Before FADE IN
Don’t neglect the first thing we hear
January 31st, 2014
Scott Frank is known for never starting his screenplays with FADE IN. Doesn’t do it. Why? He's not even real sure but he did tell me once, “I can’t move forward until I have my opening." Read one of my interviews with him (here, here, and you can search for more here.) You’re usually told that your first ten pages are crucial; and they are. But do not neglect the very first thing your audience hears.
The first line of your story, the first bit of dialogue, or the first thing the reader encounters can have a lasting impact. Some professional script readers say the cover of your script can tell them if your writing is going to be good or not. I’m not going to go that far! But I do believe the opening creates the tone, and can instantly hook your reader for at least a short time.
From there once you have FADED IN, you obviously continue to create and establish tone. Whether it’s a simple character action, or a bit of dialogue, and/or an important setting. After that your script -- hopefully -- really starts to take off. And indeed, those first ten pages are so very important.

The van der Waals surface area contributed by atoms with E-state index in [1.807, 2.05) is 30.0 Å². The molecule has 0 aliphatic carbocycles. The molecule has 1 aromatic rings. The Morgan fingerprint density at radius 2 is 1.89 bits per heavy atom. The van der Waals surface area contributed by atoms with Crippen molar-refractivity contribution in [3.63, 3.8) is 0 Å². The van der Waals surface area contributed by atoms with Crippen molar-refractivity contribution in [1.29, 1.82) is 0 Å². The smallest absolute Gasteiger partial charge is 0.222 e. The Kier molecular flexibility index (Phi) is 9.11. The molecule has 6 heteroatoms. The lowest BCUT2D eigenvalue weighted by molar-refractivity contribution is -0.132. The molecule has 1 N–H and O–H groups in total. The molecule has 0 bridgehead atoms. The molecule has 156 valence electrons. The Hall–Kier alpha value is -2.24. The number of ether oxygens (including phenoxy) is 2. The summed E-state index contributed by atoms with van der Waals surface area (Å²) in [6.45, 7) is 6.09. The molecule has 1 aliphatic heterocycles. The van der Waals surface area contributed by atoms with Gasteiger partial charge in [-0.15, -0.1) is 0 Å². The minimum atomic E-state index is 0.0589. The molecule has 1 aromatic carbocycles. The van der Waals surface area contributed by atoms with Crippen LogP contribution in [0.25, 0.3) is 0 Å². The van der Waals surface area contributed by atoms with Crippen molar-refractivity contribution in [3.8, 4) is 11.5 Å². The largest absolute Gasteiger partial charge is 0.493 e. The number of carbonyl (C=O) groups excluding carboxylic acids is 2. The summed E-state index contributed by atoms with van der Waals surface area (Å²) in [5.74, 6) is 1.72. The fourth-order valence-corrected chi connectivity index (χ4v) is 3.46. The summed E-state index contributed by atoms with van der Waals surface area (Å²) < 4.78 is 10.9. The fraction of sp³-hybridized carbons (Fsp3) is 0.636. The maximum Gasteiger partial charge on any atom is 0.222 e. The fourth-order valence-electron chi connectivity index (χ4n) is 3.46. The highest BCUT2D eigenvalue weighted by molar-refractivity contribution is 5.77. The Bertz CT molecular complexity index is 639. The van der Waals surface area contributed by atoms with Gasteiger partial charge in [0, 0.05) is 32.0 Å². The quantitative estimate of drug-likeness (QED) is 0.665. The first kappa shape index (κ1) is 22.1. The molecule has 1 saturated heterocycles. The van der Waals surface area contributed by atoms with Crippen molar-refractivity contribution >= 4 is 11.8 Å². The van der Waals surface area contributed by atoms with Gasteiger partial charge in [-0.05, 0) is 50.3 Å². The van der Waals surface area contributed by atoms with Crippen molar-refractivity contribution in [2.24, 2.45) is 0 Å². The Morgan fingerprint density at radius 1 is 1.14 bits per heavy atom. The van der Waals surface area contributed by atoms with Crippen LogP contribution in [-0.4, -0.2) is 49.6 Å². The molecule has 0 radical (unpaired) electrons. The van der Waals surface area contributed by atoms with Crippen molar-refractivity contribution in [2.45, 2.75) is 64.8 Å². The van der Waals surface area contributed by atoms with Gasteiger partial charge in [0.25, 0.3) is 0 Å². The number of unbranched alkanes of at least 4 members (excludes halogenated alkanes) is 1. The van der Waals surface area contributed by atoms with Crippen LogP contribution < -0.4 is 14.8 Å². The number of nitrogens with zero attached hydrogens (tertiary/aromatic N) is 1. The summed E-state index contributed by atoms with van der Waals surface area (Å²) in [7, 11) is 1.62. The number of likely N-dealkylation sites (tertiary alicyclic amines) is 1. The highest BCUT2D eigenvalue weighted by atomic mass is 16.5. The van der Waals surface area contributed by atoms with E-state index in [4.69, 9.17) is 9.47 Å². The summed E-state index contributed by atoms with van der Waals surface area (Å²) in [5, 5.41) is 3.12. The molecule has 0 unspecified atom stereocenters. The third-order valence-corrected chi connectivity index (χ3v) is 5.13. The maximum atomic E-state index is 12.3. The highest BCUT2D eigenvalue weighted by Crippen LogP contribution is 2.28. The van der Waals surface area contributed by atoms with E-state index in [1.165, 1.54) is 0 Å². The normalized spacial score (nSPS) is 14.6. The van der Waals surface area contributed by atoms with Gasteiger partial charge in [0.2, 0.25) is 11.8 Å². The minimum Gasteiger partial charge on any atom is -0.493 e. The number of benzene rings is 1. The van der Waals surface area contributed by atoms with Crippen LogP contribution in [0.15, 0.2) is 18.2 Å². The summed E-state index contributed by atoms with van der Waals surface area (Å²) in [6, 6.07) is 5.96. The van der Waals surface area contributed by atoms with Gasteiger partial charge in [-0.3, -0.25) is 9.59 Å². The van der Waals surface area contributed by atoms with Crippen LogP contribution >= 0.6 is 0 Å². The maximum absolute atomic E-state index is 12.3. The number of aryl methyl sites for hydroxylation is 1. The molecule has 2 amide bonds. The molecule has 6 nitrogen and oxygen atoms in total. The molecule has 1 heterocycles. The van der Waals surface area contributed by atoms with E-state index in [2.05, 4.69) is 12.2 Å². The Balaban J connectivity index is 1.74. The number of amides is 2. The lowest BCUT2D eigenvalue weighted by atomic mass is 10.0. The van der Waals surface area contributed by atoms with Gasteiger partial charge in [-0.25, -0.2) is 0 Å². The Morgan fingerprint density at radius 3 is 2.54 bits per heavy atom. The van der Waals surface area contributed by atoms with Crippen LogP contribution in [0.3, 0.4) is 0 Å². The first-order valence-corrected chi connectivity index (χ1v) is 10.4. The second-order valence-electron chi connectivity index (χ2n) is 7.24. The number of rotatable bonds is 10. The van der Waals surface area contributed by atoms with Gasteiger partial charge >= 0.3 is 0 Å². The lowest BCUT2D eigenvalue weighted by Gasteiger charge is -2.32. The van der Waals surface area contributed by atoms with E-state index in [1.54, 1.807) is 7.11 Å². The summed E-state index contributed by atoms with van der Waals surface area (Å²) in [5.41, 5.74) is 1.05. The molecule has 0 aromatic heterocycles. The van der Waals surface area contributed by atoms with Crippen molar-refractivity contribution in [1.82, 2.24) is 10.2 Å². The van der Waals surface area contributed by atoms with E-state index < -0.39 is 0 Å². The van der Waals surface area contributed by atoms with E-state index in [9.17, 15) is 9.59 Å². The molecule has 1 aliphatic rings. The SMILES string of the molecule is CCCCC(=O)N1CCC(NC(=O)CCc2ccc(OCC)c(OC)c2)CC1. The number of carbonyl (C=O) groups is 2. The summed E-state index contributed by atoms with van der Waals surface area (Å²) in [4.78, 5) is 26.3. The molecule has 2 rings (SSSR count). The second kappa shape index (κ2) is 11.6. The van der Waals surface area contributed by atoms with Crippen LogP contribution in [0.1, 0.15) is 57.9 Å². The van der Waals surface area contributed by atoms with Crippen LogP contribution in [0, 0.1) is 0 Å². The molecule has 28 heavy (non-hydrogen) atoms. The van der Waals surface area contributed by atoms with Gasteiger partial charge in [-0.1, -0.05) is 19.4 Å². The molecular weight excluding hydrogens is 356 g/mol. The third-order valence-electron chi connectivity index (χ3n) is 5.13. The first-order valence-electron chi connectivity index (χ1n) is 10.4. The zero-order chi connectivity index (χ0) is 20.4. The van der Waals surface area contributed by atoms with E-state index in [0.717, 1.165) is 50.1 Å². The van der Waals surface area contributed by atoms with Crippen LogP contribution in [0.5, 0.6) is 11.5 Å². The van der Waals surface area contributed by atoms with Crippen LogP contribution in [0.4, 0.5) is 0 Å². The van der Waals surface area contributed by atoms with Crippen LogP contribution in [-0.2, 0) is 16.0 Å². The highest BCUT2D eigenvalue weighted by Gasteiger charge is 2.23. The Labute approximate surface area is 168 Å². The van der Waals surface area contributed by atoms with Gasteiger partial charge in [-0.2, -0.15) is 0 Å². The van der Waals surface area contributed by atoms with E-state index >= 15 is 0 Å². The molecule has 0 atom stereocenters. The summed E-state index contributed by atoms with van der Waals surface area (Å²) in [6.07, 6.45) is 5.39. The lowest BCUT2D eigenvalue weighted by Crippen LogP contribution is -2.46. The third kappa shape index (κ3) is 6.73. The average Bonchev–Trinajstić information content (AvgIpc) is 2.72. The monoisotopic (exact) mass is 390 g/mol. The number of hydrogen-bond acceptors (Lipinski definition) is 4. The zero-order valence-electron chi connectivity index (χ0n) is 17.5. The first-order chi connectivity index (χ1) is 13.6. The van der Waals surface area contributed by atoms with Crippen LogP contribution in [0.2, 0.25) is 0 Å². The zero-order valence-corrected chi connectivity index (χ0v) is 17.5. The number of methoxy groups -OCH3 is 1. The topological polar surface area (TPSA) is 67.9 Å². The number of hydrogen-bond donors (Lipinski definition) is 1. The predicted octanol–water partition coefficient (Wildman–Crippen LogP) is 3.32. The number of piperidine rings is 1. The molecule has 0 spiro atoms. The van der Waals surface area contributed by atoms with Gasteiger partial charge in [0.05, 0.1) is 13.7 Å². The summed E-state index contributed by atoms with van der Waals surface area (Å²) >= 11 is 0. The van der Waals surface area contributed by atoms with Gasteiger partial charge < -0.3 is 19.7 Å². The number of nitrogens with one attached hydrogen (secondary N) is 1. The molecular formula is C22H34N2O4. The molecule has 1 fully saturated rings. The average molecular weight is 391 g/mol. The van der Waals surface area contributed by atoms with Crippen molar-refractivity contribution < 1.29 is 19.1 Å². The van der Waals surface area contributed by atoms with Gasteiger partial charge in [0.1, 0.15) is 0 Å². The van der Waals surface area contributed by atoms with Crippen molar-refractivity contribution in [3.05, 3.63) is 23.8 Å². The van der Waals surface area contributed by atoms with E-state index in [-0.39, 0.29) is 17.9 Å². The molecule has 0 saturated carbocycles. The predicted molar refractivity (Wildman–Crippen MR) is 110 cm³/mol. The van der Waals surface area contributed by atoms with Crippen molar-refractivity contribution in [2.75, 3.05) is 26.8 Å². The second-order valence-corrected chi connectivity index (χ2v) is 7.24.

No ground breaking advice, I know, and it’s not a “screenwriting rule” or some BS like that. This is one way to start your story; it may or may not work for you. Here’s some examples, first from Frank himself, and then a few others I have found that start before FADE IN:
MINORITY REPORT, by Scott Frank
BLACK We hear a woman WHISPER: WOMAN’S VOICE Murderer. FADE IN: A SERIES OF IMAGES
GET SHORTY, by Scott Frank
BLACK MAN'S VOICE Looks fuckin' cold out there. EXT. VESUVIO'S RESTAURANT -- MIAMI DAY
OUT OF SIGHT, by Scott Frank
BLACK We hear TRAFFIC, some STREET NOISES, then... FADE IN: A MIAMI STREET - DAY
CONFIDENCE, by Doug Jung
BLACK: JAKE (V.O.) So I'm dead... FADE IN:
THE HURT LOCKER, by Mark Boal
BLACK SCREEN Over the BUZZING sound of an electric engine we-- CUT TO: EXT. STREET/DAWN
FIGHT CLUB, by Jim Uhls
SCREEN BLACK JACK (V.O.) People were always asking me, did I know Tyler Durden. FADE IN:
And here's a wonderful interview with Scott Frank you can watch!
About the Author
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(Follow on Twitter) Christopher Wehner is a published author and produced screenwriter, EL CAMINO CHRISTMAS @Netflix and AMERICAN DREAMER (later this year); visit his IMDB page for future projects. Christopher has been a leading member of the online screenwriter's community going back to the 1990s. In 2001 he published the groundbreaking book Screenwriting on the Internet: Researching, Writing and Selling Your Script on the Web,.
To contact Chris visit his website: Warm Beer Productions.